Soft watercolor smudges of vibrant red, turquoise, and yellow sprawl across the first pages of the children’s book Jingle Dancer, by Cynthia Leitich Smith. Head in hand, Smith’s young protagonist, Jenna, imagines her grandmother donning Native American regalia as she dances a traditional jingle dance: “Tink, tink, tink, tink, sang cone-shaped jingles sewn to Grandma Wolfe’s dress.” 

Inside the wisps of Jenna’s daydream, Grandma Wolfe stands tall in a red dress sewn with neat rows of silver metal cones, which hit one another to create a tinkling, rainlike sound. She’s also wearing a contestant number strung along the bottom of her gown; she’s about to participate in the women’s jingle dance, a powwow event in which dancers compete for prize money. Smith and illustrators Cornelius Van Wright and Ying-Hwa Hu further capture aspects of Native life, as with Jenna’s plate of honey-soaked fry bread at the kitchen table. As the story unfolds, Jenna sets out to make her own jingle dress with the help of her aunts and cousins, borrowing their dresses’ “jingles” to attach to her own and dance in their place. With the distinct combined sound of her loved ones, Jenna finds her voice and joins her community’s dancers for the first time.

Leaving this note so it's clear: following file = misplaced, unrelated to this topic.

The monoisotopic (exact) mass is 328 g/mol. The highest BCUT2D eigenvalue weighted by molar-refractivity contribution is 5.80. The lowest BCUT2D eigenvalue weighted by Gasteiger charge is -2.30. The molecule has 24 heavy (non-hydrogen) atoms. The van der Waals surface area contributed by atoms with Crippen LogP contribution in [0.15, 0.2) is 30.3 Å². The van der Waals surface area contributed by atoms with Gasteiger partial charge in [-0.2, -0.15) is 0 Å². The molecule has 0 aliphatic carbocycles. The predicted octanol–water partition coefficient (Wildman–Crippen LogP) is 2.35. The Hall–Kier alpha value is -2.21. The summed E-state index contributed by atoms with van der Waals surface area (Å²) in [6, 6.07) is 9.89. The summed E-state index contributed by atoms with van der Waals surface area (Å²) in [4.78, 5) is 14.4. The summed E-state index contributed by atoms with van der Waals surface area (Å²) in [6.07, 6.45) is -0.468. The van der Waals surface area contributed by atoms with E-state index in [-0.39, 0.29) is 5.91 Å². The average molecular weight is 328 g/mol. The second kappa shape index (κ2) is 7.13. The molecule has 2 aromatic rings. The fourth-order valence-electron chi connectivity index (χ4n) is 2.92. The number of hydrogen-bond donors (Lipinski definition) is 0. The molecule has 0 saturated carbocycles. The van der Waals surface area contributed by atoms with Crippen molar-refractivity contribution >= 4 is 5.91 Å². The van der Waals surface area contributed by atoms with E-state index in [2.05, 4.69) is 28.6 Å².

Jenna, like Smith herself, is a member of the Muscogee (Creek) Nation. From her home in Austin, Smith has written and published eight contemporary Native American and Indigenous stories for children. But Smith isn’t just using her own voice: she’s also the curator of Heartdrum, a HarperCollins Publishers imprint that features Native authors and their works centered around Indigenous characters for young audiences. 

According to statistics from the Cooperative Children’s Book Center, less than 2 percent of children’s books are about Indigenous characters. In Smith’s experience, that representation gap continued into author spaces: at writing workshops, she was often the only Native woman in the group. Then Smith and Ellen Oh, CEO of the nonprofit We Need Diverse Books (WNDB), began to discuss the logistics of creating an Indigenous imprint (a subbrand housed within a publishing company) to fill the void in children’s publishing. “It sounded like the kind of job for someone who was very famous and very fancy, and I don’t think of myself as either,” Smith recalls. After getting the green light at HarperCollins, Heartdrum launched in 2021 with the mission of empowering Indigenous authors and young readers through Native-led books. Since its debut, Heartdrum has more than doubled its initial publishing goal of four books a year as the imprint has steadily grown in readership. As it continues to grow in titles and attract new authors, it’s also attracting attention. Heartdrum published Byron Graves’ Rez Ball, which won the 2024 American Library Association’s William C. Morris Award for teen books by first-time authors.

“It’s important for our kids to see themselves as heroes of their own life stories,” Smith says. “It’s important for other folks to recognize that . . . it’s a level of understanding that’s deeper than facts, or a kind of checklist. It doesn’t just say ‘Oh, [Indigenous people] are still here.’ ”